Observation on PC
Observation isn’t a conventional video game. Whether it’s the gameplay, plot, or even its take on horror, everything about No Code’s sci-fi thriller is unorthodox.
The game starts aboard a space station known as the Observation. Players are placed in the shoes of S.A.M, an AI tasked with assisting the crew with all of their systems, administration, and maintenance needs.
Before the game even begins though, something goes terribly wrong. We learn from the station’s medical officer, Dr. Emma Fisher, that they’ve been knocked out of orbit and can’t contact Houston.
In order to help Fisher, S.A.M can cycle through cameras to locate items based on her instructions. At first, this is limited to opening doors and relaying information in the form of pressing R to respond whenever he hovers over something important or relevant.
As time goes on S.A.M is granted access to more of his systems. Alongside being able to a scroll through a camera relocation map, memory core, and a few of his other important features, the AI is given access to a Guidance Sphere.
The Guidance Sphere frees you from the limitation of simply switching between cameras and areas, letting you roam around the station freely. While this freedom is nice, the controls are terrible.
It is understandable that, just like everything else in the game, Observation wanted to make things feel as realistic as possible. S.A.M’s movements in the sphere are weighty and hard to control, just like anything else in space.
You spend a good amount of time possessing that sphere though throughout the game. It doesn’t take long before you run into the dizzying problems with its controls especially when you have to search high and low to find an obscure placed document to a puzzle.
With that being said, every other aspect of realism in Observation is amazing. Puzzles feel varied and practically, making it really feel not only like I was aboard a space station fixing these issues, but that I was viewing it through the lens of an AI.
Regardless of how many issues get fixed in Observation, something just doesn’t seem right. No one on the crew can be contacted, a strange substance is found amongst a fire, and S.A.M and Emma begin hearing ominous sounds.
Right when everything feels like it is under control, it is revealed why Houston can’t be reached. Observation has not only been knocked off course, but it is also somehow orbiting Saturn.
This twist is simply the first in a slew of crazy developments that take place throughout Observation. In a story akin to 2001: A Space Odyssey, the game provides a tense atmosphere throughout.
Despite not having the presence of a monster that needs to be avoided or some other form of conflict, there is always a creeping fear of what is to come. The game’s non-diegetic sound has a lot to do with that.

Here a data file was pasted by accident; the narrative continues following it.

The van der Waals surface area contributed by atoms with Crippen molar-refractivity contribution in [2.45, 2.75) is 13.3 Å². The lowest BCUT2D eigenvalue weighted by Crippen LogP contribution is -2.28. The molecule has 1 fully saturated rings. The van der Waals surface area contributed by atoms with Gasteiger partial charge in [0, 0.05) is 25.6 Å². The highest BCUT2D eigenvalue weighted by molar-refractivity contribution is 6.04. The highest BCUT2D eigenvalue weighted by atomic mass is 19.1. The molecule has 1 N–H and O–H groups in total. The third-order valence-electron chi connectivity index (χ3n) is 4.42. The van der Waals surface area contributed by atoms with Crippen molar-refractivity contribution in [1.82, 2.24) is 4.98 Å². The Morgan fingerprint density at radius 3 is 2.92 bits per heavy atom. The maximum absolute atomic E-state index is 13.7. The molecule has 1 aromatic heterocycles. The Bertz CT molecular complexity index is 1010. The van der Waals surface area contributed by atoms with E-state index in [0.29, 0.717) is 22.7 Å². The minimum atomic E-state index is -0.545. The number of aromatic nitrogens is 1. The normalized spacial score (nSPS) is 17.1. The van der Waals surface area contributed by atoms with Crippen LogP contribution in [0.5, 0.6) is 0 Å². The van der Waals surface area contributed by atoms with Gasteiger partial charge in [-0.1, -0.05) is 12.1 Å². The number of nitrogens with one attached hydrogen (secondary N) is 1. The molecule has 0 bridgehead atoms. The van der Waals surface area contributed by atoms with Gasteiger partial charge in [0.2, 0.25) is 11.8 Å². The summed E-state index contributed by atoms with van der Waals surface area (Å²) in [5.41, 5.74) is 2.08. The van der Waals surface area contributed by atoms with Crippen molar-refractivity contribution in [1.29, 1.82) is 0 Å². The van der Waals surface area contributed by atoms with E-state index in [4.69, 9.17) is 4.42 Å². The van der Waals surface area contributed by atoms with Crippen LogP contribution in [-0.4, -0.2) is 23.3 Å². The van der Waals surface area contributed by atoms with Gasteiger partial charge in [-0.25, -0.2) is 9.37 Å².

Whether it’s the quiet that can only occur in space or the booming sound effects that accompany a certain presence, Observation’s sound sent chills that reverberated down my spine multiple times. Couple this with the genuine fear that Dr. Fisher feels throughout and you can’t help but relate to how terrifying this must all be for her.
The only thing that breaks the tension in Observation is frustration. While it is certainly satisfying to be able to figure out a difficult puzzle on your own, the game lacks a lot of direction.
If you are lost, the only hints you’ll rely on is having S.A.M ask Emma to repeat her previous command. More often than not, these commands aren’t helpful in the slightest, simply telling you to go to a certain place and complete something.
Though it is often just based on finding the right document or computer, there are many situations where going to the right place and doing something is too vague. The best example of this can be found at any time S.A.M needs to explore outside of the station.
Completing a task as straightforward as finding EAS3’s clamps feels like finding a needle in a haystack. In the vast void of space, S.A.M has to fly around, squint for a station number, and hope that the clamp is in that general area.
Again, it wouldn’t be too much of an issue if, after a certain amount of time, Emma offers more help or guides you a little more. If nothing else, it seems like the game missed an opportunity to take advantage of the AI’s objective scanning feature more.
While markers can be placed in the heads up display to show S.A.M how to reach a specific area, there is no such ability to scan for points of interest when in that location. As such, you’ll often needlessly wander around the station looking for objectives, with each passing minute making things less foreboding and more annoying.
Despite the control and movement issues in Observation, I would definitely recommend playing it, as it is an experience few other games are likely to offer you. Just be careful, as you may have an existential crisis after the game’s crazy story wraps up.
Score: 3.5/5 – Fair
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